Church of Santa Lucia alla Badia
At the far end of the Piazza Duomo is the unassuming Church of Santa Lucia, the patron saint of Siracusa. The church houses one of Caravaggio’s most famous paintings, The Burial of Santa Lucia. Saint Lucia was martyred near this site in 304. Every year on December 13 there is a celebration in her name.
Opera dei Pupi (the Puppet Theater)
The puppet tradition is strong in many places in Europe, and Siracusa is no exception. The puppet theater in Ortigia (Opera dei Pupi) opened its doors in the 19th century, at the initiative of the Vaccaro brothers. They used to present old medieval stories of chivalry and Italian poems of the Renaissance. The family-run theater is quite alive and well today, continuing the tradition into the modern era. However, the puppeteers who manage both the theater and the nearby workshop, still make the puppets entirely by hand. Each “pupo” requires one month of work!
Opera dei Pupi offers performances every day at 5:00 p.m., so if you have time don’t hesitate to go in. Watching a puppet show is a cultural experience worth trying at least once. It was my most favorite thing to do in Siracusa. Buying tickets in advance is a good idea, as the theater is pretty small (it can only accommodate 30 people).
Adjacent to the theater it’s a small puppet museum that has a fascinating collection of props, posters, puppets, and woodworking tools. We visited the museum before attending the puppet show. I was expecting to see some small marionettes, but to my surprise the puppets were quite big. Almost the size of a small child. This makes them remarkably effective when viewing a performance. The museum is quite beautiful, but no substitute for the show. So if you have time, you should do both.
Visiting Neapolis Archeological Park in Siracusa
For the history lovers, Siracusa’s real highlight is the Archeological Park of Neapolis (Parco Archeologico della Néapolis), located in the northern part of the city. Not much is standing here after almost 2,500 years, except for the Greek Theater. Therefore, when looking at what remains of Néapolis today, it’s difficult to imagine what Siracusa must have looked like when 300,000 people inhabited it.
Archeological Remains in the Park
Besides the Greek Theater, there are some interesting remains of the the Altar of Hieron II (a grand altar for public sacrifices). Don’t miss the Street of Tombs, a series of cut deep into the bed-rock during the Hellenistic period. They say that one of these is the Tomb of Archimedes, the great mathematician, although many historians dispute this.
Don’t miss the artificial caves on the top of the Greek Theater. They used to supply water for the theater in its days of glory. The most impressive one is the Cave of the Nymph that has a vaulted ceiling and large pool inside.
Latomia del Paradiso
One of the great curiosities in the archeological park is the mysterious Latomia del Paradiso, a deep limestone quarry from the 6th century B.C. The quarry was used to extract stone for the ancient city. The area is pierced with catacombs and filled with a lot of vegetation. It’s quite beautiful to walk through and discover the strange rock shapes left behind after the quarry was abandoned.
One of the most interesting formations in the quarry is the Ear of Dionysius (Orecchio di Dionisio). This is a huge 23m high grotto that extends 65m back into the cliffside. The grotto has some very unusual acoustic properties that amplify even the quietest of sounds, allowing them to be heard through an opening at the top.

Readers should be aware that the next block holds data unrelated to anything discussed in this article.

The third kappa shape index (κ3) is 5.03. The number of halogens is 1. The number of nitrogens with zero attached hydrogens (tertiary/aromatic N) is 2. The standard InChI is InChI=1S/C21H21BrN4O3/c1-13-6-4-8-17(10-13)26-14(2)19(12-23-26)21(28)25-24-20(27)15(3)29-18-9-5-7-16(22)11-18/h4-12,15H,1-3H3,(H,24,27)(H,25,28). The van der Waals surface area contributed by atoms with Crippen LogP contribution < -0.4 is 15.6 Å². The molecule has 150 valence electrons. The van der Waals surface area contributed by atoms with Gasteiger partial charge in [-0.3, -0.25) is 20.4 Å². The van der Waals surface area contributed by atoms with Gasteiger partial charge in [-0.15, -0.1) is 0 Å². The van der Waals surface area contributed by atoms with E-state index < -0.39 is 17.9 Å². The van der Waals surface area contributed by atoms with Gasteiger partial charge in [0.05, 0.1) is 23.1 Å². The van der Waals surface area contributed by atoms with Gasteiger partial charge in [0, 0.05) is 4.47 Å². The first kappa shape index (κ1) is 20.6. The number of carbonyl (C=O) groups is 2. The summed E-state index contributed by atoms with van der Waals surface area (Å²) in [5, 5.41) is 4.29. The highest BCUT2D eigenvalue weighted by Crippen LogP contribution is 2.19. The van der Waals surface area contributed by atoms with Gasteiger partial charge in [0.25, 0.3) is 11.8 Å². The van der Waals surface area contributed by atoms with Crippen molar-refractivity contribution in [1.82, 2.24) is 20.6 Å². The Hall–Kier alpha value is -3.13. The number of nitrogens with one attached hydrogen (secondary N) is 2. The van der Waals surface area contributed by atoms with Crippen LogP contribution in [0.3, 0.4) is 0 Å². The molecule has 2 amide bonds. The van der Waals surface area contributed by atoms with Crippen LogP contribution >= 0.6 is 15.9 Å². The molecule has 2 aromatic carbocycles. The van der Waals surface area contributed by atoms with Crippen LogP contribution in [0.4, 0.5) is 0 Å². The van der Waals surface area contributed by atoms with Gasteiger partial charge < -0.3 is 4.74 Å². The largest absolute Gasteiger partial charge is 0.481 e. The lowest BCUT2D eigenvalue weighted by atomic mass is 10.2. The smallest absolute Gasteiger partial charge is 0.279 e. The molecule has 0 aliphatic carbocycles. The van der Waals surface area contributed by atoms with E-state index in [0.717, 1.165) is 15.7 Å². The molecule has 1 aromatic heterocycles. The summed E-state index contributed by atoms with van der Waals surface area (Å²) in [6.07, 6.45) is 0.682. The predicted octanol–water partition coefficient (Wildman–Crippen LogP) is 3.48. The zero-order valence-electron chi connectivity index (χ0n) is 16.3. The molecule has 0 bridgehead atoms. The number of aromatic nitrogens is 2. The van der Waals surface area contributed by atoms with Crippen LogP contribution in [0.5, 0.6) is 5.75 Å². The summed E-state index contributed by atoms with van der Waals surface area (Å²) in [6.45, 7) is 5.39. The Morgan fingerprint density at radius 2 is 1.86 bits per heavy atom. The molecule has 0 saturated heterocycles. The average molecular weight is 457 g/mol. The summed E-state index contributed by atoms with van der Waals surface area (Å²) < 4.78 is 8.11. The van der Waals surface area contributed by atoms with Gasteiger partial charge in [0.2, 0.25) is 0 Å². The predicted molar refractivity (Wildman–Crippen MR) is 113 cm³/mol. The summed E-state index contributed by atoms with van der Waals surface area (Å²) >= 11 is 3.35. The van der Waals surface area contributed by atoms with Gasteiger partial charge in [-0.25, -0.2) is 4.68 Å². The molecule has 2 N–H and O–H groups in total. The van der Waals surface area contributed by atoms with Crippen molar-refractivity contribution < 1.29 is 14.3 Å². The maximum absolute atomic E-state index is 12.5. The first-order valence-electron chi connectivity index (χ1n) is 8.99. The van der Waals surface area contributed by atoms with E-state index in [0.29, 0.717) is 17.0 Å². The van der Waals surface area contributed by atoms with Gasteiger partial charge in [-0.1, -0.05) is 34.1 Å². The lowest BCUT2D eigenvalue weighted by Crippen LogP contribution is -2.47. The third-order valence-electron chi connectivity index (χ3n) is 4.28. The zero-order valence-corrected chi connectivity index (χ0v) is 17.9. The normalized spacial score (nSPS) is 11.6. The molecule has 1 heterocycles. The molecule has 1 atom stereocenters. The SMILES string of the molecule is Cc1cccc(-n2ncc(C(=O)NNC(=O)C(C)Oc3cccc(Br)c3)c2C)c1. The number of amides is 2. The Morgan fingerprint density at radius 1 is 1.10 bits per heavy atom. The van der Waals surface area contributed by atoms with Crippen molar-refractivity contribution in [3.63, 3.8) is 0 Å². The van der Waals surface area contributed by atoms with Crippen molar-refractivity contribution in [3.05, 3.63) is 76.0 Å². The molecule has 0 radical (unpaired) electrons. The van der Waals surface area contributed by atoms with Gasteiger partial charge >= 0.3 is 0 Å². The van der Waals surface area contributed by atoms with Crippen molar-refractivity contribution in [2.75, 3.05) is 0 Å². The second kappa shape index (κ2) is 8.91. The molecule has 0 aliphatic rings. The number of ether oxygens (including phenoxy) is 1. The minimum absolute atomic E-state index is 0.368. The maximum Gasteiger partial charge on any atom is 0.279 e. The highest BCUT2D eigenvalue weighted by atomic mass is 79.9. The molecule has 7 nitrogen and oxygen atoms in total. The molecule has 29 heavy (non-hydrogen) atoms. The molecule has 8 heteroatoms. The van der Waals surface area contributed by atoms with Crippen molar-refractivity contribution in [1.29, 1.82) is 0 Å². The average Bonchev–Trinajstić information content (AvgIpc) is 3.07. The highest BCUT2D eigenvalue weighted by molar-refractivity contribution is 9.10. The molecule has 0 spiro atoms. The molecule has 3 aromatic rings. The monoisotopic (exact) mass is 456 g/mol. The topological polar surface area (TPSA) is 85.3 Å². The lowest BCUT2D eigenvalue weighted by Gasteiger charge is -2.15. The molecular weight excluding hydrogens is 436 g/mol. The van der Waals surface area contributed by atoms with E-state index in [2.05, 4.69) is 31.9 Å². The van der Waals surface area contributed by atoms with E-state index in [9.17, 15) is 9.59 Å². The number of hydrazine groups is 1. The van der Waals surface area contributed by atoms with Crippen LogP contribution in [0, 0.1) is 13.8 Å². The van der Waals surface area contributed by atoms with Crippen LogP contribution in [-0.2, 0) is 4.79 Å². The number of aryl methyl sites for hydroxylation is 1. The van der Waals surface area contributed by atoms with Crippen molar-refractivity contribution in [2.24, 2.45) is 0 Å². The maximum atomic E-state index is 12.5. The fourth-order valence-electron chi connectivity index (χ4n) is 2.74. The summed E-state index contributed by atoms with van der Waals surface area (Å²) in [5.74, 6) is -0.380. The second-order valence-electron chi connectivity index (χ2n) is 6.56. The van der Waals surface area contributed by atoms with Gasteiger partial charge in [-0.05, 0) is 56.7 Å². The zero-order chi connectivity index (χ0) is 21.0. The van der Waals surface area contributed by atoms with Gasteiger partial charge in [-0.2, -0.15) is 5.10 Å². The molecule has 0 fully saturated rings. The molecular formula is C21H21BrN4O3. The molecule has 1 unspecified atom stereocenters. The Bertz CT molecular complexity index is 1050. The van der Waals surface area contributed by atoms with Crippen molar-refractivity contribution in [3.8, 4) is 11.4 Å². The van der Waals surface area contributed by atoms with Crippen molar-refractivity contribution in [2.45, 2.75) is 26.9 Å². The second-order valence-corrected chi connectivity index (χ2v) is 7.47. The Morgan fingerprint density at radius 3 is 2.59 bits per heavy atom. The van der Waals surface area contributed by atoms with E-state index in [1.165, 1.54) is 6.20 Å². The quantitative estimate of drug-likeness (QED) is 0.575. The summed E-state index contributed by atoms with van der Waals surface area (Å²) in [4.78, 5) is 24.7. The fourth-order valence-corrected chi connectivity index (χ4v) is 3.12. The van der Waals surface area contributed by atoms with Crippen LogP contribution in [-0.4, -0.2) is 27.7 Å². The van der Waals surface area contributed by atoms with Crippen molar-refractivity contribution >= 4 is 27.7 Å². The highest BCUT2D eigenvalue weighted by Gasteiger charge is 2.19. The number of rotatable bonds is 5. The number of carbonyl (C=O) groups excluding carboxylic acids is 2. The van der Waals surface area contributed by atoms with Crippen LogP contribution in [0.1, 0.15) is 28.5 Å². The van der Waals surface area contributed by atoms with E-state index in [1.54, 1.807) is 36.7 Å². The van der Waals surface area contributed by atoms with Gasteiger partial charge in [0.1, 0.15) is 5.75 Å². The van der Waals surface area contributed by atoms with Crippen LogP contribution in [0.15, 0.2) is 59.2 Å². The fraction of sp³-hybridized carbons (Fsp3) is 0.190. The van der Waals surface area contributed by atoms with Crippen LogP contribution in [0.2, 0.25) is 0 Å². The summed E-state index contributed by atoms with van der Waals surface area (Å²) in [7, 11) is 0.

Italian painter Caravaggio named the cave after the Greek tyrant Dionysius. According to the legend, Dionysius who used the grotto as a prison, secretly listen from the top to the prisoner’s conversations.
Where to Stay When Visiting Siracusa
Unlike Taormina that is perched up on the mountain offering spectacular views, Siracusa are quite flat. Therefore, there is no point in looking for a room with a view. The next question is what should you choose as your base: Siracusa, or Ortigia?
Siracusa is just a town. Other than the Greek/Roman ruins, it’s not very appealing. Ortigia (which is actually a part of Siracusa) is a maze of small medieval alleys with a lot of character, chick restaurants, shops and lots of attractions. Ortygia is half a boutique tourist spot and half its good old-fashioned Sicilian self. Although Siracusa attracts a lot of tourists around its historic monuments, it is otherwise a working Sicilian city. Depending on your taste, budget and itinerary, you may choose one or another.
You should consider staying in Siracusa if you come by car and in you plan to do day trips. Parking in Ortigia is extremely difficult (if not impossible). Also, the bridges connecting Ortigia to the mainland can sometimes be a bottleneck of traffic. Walking to Ortigia from Siracusa is a breeze. Or you may choose to hire a cab, which costs only a few Euros.
There are plenty of hotels and B&Bs to choose from, both in Siracusa and Ortigia island. We rented a modern and very well appointed room with a balcony through Airbnb. It took us only 10 minutes to walk to Ortigia and 15 minutes to walk to the Archeological Park of Neapolis. If you prefer a hotel room, you can check out some prices on TripAdvisor or Expedia.
Places to Eat in Siracusa
Sicilian food is delicious and finding good eats in Siracusa or on Ortigia island is not a problem. Most restaurants in this area serve traditional Italian food: pasta dishes, risotto and plenty of seafood. There are of course the usual tourist traps where you’ll get mediocre food and bad service, especially in Ortigia. However, we stumbled upon a few excellent ones that are real worth mentioning: La Tavernetta da Piero, Ristorante Regina Lucia, and La Volpe e L’Uva. The last one is a lovely outdoor pizzeria that has the best location in town: right in front of the Cathedral of Siracusa, on the main square.